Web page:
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Consider we have the exactly same turbine which is possible to be mounted to the tail (left picture) and to the wing (right picture) as picture below. Which one will produce more power to the airplane? Need physics analysis.

Two kind turbine placement

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The power will be the same. But the aircraft with wing mounted engines will have less drag. Contributing factors are:

  • Engines are heavy. Putting them aft means there is a big difference in centre of gravity between empty and loaded aircraft, so larger horizontal stabilizer is needed to keep it in trim over the range of centres of gravity. It is also needed for rotation on take-off with forward CoG, since the main gear must be behind the aft-most CoG position. That means more trim drag.

  • Putting something heavy, like engines, on the wing ahead of it reduces flutter, so the wing can be less stiff, and thus lighter. This means more payload, or less induced drag at the same payload.

  • Engines ahead of the wing fit nicely with the Whitcomb area rule. At the tail they add a lot of cross-section where it should be tapering off already, slightly worsening the transsonic performance.

So engines tend to be wing-mounted on all but small low-wing aircraft where they would have too little ground clearance.

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The power will be more or less the same but probably favours the wing engines. The only major difference is the pitching moment created by thrust is nose-up with underslung engines (low thrust line) and mildly nose down with the tail engines (high thrust line).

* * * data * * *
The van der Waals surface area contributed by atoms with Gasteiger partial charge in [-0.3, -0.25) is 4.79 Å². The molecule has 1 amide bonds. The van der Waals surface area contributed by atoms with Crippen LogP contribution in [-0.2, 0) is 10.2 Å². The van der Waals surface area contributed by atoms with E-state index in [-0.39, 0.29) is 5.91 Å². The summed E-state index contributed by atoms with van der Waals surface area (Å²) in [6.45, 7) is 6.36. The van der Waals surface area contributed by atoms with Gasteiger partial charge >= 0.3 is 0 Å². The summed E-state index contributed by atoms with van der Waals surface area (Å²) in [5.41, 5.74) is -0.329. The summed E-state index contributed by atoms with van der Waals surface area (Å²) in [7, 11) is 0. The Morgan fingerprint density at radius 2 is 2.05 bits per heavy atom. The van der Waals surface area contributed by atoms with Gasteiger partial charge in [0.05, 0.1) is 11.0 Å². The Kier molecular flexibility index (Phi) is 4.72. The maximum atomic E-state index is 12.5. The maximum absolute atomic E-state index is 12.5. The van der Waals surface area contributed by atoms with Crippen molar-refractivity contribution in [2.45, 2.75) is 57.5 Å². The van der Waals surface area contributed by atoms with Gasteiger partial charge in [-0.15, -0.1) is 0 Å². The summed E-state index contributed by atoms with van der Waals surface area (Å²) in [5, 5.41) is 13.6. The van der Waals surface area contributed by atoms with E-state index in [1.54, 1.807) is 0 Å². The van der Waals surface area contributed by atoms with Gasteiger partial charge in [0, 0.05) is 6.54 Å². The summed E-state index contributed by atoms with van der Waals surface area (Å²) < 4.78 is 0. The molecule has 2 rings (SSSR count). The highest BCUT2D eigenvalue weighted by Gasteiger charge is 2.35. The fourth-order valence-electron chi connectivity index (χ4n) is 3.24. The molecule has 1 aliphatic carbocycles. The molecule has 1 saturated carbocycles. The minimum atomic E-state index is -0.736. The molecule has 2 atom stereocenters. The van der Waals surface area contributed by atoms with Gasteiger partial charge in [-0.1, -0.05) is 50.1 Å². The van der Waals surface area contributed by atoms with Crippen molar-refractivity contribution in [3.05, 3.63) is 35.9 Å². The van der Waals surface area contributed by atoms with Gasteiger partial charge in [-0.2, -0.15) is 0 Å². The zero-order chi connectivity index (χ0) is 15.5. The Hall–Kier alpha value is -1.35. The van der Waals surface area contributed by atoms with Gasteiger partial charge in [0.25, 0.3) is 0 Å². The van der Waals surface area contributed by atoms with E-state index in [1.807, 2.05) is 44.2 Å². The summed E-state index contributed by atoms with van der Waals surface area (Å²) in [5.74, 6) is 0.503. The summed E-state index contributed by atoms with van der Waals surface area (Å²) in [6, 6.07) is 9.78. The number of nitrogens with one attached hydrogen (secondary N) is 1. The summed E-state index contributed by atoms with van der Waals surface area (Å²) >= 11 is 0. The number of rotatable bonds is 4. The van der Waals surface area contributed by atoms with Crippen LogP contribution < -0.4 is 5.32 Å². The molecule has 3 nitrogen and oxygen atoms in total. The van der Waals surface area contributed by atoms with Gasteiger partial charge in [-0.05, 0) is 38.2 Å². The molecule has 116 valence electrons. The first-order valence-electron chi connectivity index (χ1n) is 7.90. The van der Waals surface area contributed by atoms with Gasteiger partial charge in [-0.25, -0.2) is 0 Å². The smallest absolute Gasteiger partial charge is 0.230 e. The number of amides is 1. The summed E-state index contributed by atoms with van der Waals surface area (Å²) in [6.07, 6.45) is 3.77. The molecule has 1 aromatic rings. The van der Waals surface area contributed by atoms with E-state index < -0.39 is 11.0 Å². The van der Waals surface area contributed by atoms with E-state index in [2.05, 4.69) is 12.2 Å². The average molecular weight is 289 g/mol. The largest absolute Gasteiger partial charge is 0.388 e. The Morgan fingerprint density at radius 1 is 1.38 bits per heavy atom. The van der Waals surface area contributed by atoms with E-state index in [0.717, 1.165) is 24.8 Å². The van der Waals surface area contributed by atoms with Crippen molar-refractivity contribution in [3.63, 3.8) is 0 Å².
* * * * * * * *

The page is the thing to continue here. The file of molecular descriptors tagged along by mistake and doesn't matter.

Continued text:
You could say the tail mounting creates a tiny bit more trim drag (because a little bit of extra tail downforce is required to counter the nose down pitching moment) than the wing mounted engines on two otherwise similar aircraft, so there is probably an argument that wing mounted engines are slightly more efficient overall because of lower trim drag losses. The tail mounting also requires the gear to be farther aft at a less than optimum position, to keep it from tipping on its tail when empty. This requires more tail power for rotation, with a bigger surface than would otherwise be necessary, and again slightly more drag.

So with two identical airframes, you could say the wing mounting does win out from a net power available to push the airplane along perspective, but I'm sure the difference is quite small.

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  • $\begingroup$ More than a couple of aircraft have a tail prop-stick to prevent tipping back when empty. That could be employed to help (at least somewhat) offset the gear location. $\endgroup$ – FreeMan Feb 19 at 21:00
  • $\begingroup$ Perhaps, but it's a really impractical solution. If you tour a typical gate area and observe all the tail engine airliners, Embraers, RJs, DC9s, you won't see too many tail struts. $\endgroup$ – John K Feb 19 at 21:22

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